Book Reviews: The Road to Oz and War

Thursday, August 5, 2010


The Road to Oz
by L. Frank Baum
★★★★

A shaggy man asks Dorothy for directions and soon they find themselves (and Toto too) on an adventure. Along the way they meet a dense boy named Button-Bright and Polychrome, the daughter of the rainbow king. They travel to the land of foxes, where Button-Bright's head is replaced by fox's head. Then the same thing happens to the shaggy man in the land of donkeys. The shaggy man's love magnet gets them out of a few scraps, but not all of them. Their misadventures eventually lead them to the Land of Oz, where Ozma is celebrating her birthday.

I love how Baum tends to find a way to let us revisit all of the characters we met in previous books. I'm slowly making my way through all of the Oz books (this is book 5 of 15), and this one is a sweet story.

"Why didn't you want to go to Butterfield?" she asked.

"Because a man lives there who owes me fifteen cents, and if I went to Butterfield and he saw me he'd want to pay me the money. I don't want money, my dear."

"Why not?" she inquired.

"Money," declared the shaggy man, "makes people proud and haughty. I don't want to be proud and haughty. All I want is to have people love me."


War
by Sebastian Junger
★★★★

Junger has made a name for himself with nonfiction books like The Perfect Storm and A Death in Belmont (both great books). His intimate writing style sucks his readers into the worlds he writes about and his latest book, War, is no exception. Junger spent 15-months following a single platoon during their time in Afghanistan's Korengal Valley. He chronicles his time there, including the soldiers he meets, the obstacles they face and the even greater problems they have once the battle in over.

The book is good, but as Junger himself notes, you can't be objective about something like this. I felt that sometimes his personal experiences and struggles distracted from those of the soldiers themselves. It was clearly an incredibly personal experience for him and I don't fault him for it, but it didn't add to the book for me.

The most fascinating bits for me were Junger's discussion of the men's loyalty to each other. He talks about the bonds between them that supersede everything else. He also talks about the "good" aspects of war and the reasons why soldiers often have a hard time adjusting to civilian life. Junger's observations are keen and he cites many studies and historical examples to support his conclusions. It's a hard book to read, but a powerful one.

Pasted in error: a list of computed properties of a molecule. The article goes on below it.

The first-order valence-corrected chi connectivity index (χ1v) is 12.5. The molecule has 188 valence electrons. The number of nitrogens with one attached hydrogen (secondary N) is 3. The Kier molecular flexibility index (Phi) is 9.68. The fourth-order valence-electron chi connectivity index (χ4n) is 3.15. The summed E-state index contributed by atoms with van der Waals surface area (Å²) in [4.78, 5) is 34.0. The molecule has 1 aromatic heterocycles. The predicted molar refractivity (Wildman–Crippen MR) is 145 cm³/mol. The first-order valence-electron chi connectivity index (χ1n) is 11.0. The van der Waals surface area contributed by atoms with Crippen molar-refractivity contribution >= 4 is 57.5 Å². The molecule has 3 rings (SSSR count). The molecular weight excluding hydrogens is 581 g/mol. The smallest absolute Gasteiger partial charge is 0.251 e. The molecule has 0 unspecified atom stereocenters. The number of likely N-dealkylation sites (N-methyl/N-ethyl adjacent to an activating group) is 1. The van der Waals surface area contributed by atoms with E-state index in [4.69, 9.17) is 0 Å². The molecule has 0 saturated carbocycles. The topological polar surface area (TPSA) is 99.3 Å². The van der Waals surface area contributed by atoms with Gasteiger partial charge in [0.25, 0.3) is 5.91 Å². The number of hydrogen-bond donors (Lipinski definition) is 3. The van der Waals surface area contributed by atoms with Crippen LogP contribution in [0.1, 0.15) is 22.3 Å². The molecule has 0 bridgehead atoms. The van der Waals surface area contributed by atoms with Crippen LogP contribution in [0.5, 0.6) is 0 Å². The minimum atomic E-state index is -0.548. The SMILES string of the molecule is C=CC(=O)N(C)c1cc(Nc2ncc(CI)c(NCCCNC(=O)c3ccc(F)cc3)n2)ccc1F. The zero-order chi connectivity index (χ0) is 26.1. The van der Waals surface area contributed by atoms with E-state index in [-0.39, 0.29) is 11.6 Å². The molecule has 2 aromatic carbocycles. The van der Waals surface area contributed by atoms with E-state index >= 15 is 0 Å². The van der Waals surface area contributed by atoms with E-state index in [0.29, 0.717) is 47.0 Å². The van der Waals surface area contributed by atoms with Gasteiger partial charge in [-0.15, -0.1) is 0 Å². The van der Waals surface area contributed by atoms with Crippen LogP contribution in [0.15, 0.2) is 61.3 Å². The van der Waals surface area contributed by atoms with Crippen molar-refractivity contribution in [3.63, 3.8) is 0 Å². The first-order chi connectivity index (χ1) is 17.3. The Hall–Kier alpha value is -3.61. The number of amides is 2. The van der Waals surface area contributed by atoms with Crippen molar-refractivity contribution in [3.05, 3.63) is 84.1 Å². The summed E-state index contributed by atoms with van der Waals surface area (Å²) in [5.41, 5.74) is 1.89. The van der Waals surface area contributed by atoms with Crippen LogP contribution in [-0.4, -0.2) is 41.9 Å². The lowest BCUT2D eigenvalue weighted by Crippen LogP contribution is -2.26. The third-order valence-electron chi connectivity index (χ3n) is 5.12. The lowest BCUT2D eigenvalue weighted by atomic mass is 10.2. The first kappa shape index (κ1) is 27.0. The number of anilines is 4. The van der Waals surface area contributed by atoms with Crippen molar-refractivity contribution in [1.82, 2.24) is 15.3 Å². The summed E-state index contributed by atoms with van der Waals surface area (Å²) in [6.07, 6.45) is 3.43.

A similar book to this one, which I enjoyed even more, is Ernie Pyle's Brave Men. If you liked War, I'd highly recommend it.

For more, read Amy's great review here.

6 comments:

Coffee and a Book Chick said...

Ooh, I think I like the Oz series, I really need to pick them up -- I really like it when an author is that creative that they can successfully take some of our favorite characters and draw off them to create a whole new world!

I still need to read the Wicked books, too!!

Avid Reader said...

I agree. I've found that the Oz books are delightful when you read one or two a year. Back-to-back they feel repetitive, but spread apart they're a treat.

You should check out Wicked, but know in advance that they are dark. Definitely good, but you'll find no saccharine stories there.

Kathy said...

I was reading the Oz stories to my kids at bedtime for a while (we have the collection in a set of 3 volumes), and we got burned out midway through the second book for exactly the reason you stated. Maybe it's time for us to pick it up again, and read one more. I hope I left the book mark in . . .

Alex said...

I have to admit it's the first time I hear about an OZ series. it got me curious.

Did you know Hollywood is thinking about a Wizard of Oz prequel with Jhonny Deep as the Wizard?

Jenners said...

I imagine that it would be hard to be impartial when covering a story like Junger does in War. I do want to read it.

Bibliophile By the Sea said...

This sounds like an intense story. I have it on my list but not sure when I'll get to it; great review.